The Vice President yesterday visited the Navotas fish port in a bid to get to know the drug situation in one of the hardest hit areas in the war on drugs.
The STAR/Geremy Pintolo/File
With or without Cabinet post, Robredo says work continues
Marc Jayson Cayabyab (The Philippine Star) - November 20, 2019 - 12:00am

MANILA, Philippines — Vice President Leni Robredo yesterday said she remains unfazed in her work as co-chair of the Inter-agency Committee on Anti-Illegal Drugs (ICAD) even if she will not be included in the Duterte Cabinet.

The Vice President yesterday visited the Navotas fish port in a bid to get to know the drug situation in one of the hardest hit areas in the war on drugs. She made the visit just as President Duterte announced that he was not inclined to allow Robredo to join his Cabinet, fearing she may give out sensitive information to international agencies critical of the drug war.

In an interview, Robredo said she would continue to do her job as drug czar despite not getting the President’s confidence to join the Cabinet. She intends to focus on getting the job done, instead of engaging in a word war with administration officials who have questioned her inclusion in the ICAD.

“When I accepted the job, it did not matter to me whether it was of Cabinet rank or not. It’s full steam ahead. I began working on the first day,” she said in Filipino.

Department of the Interior and Local Government (DILG) Undersecretary Ricojudge Echiverri earlier expressed apprehension on sharing information with Robredo, the leader of the opposition, expressing fears there would be laglagan – a term meaning that the Vice President might sell them out in the future.

Philippine Drug Enforcement Agency director general Aaron Aquino had also opposed sharing with Robredo a list of their high-value targets, calling it beyond her mandate as co-chair.

Robredo brushed off the allegations.

“It’s their problem… whatever I can do now, I will do it,” she countered.

On Duterte’s claim that she had been sharing confidential information with foreign institutions that have “prejudged” the drug war, Robredo said the Philippine government had always worked with agencies like the UN and the US government.

She added that she had expected being sidelined from the Cabinet due to lack of sincerity in the offer, but would not waste her time squabbling.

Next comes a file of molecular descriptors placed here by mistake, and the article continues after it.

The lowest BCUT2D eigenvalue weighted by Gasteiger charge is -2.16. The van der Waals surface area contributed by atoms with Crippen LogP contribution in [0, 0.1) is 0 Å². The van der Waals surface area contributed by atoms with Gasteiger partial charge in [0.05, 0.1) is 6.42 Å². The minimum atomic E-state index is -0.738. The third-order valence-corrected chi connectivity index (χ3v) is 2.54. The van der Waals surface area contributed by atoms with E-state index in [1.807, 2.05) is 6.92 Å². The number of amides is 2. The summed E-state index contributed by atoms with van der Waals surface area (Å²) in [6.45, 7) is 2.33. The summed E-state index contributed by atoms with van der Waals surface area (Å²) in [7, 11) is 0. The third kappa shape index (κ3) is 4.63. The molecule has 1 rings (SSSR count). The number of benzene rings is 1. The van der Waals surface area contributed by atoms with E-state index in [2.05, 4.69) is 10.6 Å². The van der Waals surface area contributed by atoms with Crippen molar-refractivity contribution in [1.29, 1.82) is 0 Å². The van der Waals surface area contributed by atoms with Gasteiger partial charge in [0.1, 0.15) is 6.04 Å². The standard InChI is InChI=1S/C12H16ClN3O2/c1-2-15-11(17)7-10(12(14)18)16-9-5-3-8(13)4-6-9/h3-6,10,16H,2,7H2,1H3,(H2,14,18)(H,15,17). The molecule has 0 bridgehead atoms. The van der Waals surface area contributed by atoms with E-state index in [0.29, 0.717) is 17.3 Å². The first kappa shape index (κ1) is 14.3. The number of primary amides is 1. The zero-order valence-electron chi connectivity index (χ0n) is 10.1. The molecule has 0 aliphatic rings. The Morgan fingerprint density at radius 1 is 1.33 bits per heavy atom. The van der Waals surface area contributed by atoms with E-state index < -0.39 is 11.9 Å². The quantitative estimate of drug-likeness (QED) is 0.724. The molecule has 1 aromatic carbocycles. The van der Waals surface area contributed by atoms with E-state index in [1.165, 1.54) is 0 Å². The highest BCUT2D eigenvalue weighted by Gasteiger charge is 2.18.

“If they do not trust me, why designate me in the first place?” Robredo asked.

In Navotas, the Vice President was greeted with cheers from residents, among them tokhang victims whose relatives were killed in police operations or vigilante attacks in Market 3 of the fish port, which has been dubbed as a hotbed of criminality.

She expressed solidarity with the victims of extrajudicial killings.

Sen. Panfilo Lacson defended her yesterday as he pointed out that she has been “saying and doing the right things” as ICAD co-chairperson.

He urged the ICAD members to support Robredo “for the sake of the overall objective” of fighting drug traffickers and addiction.

Lacson, a former chief of the Philippine National Police and former chairman of the Senate committee on public order and dangerous drugs, said he suggested to her to maximize networking with foreign counterparts, like the US Drug Enforcement Agency, the Hong Kong Narcotics Bureau and anti-drug authorities in Taiwan, Thailand and Australia “because she would need all the information that she could have.”

He also believed that she should be given all the basic and necessary information she will need as ICAD co-chairperson, including the list of the government’s high-value targets (HVTs). – With Paolo Romero, Romina Cabrera, Helen Flores

INTER-AGENCY COMMITTEE ON ANTI-ILLEGAL DRUGS LENI ROBREDO
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